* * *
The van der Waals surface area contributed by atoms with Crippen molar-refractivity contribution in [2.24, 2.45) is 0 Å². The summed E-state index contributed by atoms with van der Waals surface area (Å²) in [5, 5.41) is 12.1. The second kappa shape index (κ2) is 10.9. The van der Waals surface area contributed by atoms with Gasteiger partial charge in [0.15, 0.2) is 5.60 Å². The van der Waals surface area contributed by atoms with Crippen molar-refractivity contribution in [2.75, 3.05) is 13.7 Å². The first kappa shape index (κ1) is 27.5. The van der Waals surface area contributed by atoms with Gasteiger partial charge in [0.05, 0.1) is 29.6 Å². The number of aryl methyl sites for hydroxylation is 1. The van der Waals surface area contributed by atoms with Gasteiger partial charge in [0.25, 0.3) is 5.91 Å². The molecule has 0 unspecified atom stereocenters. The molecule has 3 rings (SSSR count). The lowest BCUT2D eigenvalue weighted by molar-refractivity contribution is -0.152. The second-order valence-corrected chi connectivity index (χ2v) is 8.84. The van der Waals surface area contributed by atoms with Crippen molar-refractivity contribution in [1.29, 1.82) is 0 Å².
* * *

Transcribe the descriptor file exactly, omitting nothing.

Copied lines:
The van der Waals surface area contributed by atoms with Crippen molar-refractivity contribution in [2.24, 2.45) is 0 Å². The summed E-state index contributed by atoms with van der Waals surface area (Å²) in [5, 5.41) is 12.1. The second kappa shape index (κ2) is 10.9. The van der Waals surface area contributed by atoms with Gasteiger partial charge in [0.15, 0.2) is 5.60 Å². The van der Waals surface area contributed by atoms with Crippen molar-refractivity contribution in [2.75, 3.05) is 13.7 Å². The first kappa shape index (κ1) is 27.5. The van der Waals surface area contributed by atoms with Gasteiger partial charge in [0.05, 0.1) is 29.6 Å². The number of aryl methyl sites for hydroxylation is 1. The van der Waals surface area contributed by atoms with Gasteiger partial charge in [0.25, 0.3) is 5.91 Å². The molecule has 0 unspecified atom stereocenters. The molecule has 3 rings (SSSR count). The lowest BCUT2D eigenvalue weighted by molar-refractivity contribution is -0.152. The second-order valence-corrected chi connectivity index (χ2v) is 8.84. The van der Waals surface area contributed by atoms with Crippen molar-refractivity contribution in [1.29, 1.82) is 0 Å².